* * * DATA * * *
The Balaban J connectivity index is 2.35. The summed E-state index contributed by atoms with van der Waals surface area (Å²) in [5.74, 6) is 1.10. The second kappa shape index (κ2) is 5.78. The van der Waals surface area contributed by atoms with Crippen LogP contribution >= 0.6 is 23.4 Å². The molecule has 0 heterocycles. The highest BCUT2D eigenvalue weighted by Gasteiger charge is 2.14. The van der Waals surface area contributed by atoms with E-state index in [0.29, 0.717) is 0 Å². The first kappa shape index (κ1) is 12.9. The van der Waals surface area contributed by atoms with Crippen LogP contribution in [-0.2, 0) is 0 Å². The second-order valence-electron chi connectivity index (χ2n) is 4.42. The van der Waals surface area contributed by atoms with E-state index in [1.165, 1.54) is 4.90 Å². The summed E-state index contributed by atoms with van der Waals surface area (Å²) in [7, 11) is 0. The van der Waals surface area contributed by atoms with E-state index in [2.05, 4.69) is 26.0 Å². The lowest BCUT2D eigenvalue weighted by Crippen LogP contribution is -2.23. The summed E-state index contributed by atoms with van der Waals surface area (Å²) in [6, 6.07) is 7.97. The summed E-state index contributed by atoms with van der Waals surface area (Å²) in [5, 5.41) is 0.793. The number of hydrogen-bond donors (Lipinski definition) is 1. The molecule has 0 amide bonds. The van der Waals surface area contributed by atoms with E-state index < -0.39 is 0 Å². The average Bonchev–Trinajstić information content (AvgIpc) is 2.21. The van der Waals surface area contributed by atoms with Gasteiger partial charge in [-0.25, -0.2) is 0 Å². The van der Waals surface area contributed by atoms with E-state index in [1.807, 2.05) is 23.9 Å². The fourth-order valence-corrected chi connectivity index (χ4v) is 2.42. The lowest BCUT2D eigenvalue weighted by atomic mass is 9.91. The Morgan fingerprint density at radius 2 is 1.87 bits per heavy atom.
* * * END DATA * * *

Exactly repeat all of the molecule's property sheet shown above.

The Balaban J connectivity index is 2.35. The summed E-state index contributed by atoms with van der Waals surface area (Å²) in [5.74, 6) is 1.10. The second kappa shape index (κ2) is 5.78. The van der Waals surface area contributed by atoms with Crippen LogP contribution >= 0.6 is 23.4 Å². The molecule has 0 heterocycles. The highest BCUT2D eigenvalue weighted by Gasteiger charge is 2.14. The van der Waals surface area contributed by atoms with E-state index in [0.29, 0.717) is 0 Å². The first kappa shape index (κ1) is 12.9. The van der Waals surface area contributed by atoms with Crippen LogP contribution in [-0.2, 0) is 0 Å². The second-order valence-electron chi connectivity index (χ2n) is 4.42. The van der Waals surface area contributed by atoms with E-state index in [1.165, 1.54) is 4.90 Å². The summed E-state index contributed by atoms with van der Waals surface area (Å²) in [7, 11) is 0. The van der Waals surface area contributed by atoms with E-state index in [2.05, 4.69) is 26.0 Å². The lowest BCUT2D eigenvalue weighted by Crippen LogP contribution is -2.23. The summed E-state index contributed by atoms with van der Waals surface area (Å²) in [6, 6.07) is 7.97. The summed E-state index contributed by atoms with van der Waals surface area (Å²) in [5, 5.41) is 0.793. The number of hydrogen-bond donors (Lipinski definition) is 1. The molecule has 0 amide bonds. The van der Waals surface area contributed by atoms with E-state index < -0.39 is 0 Å². The average Bonchev–Trinajstić information content (AvgIpc) is 2.21. The van der Waals surface area contributed by atoms with Gasteiger partial charge in [-0.25, -0.2) is 0 Å². The van der Waals surface area contributed by atoms with E-state index in [1.807, 2.05) is 23.9 Å². The fourth-order valence-corrected chi connectivity index (χ4v) is 2.42. The lowest BCUT2D eigenvalue weighted by atomic mass is 9.91. The Morgan fingerprint density at radius 2 is 1.87 bits per heavy atom.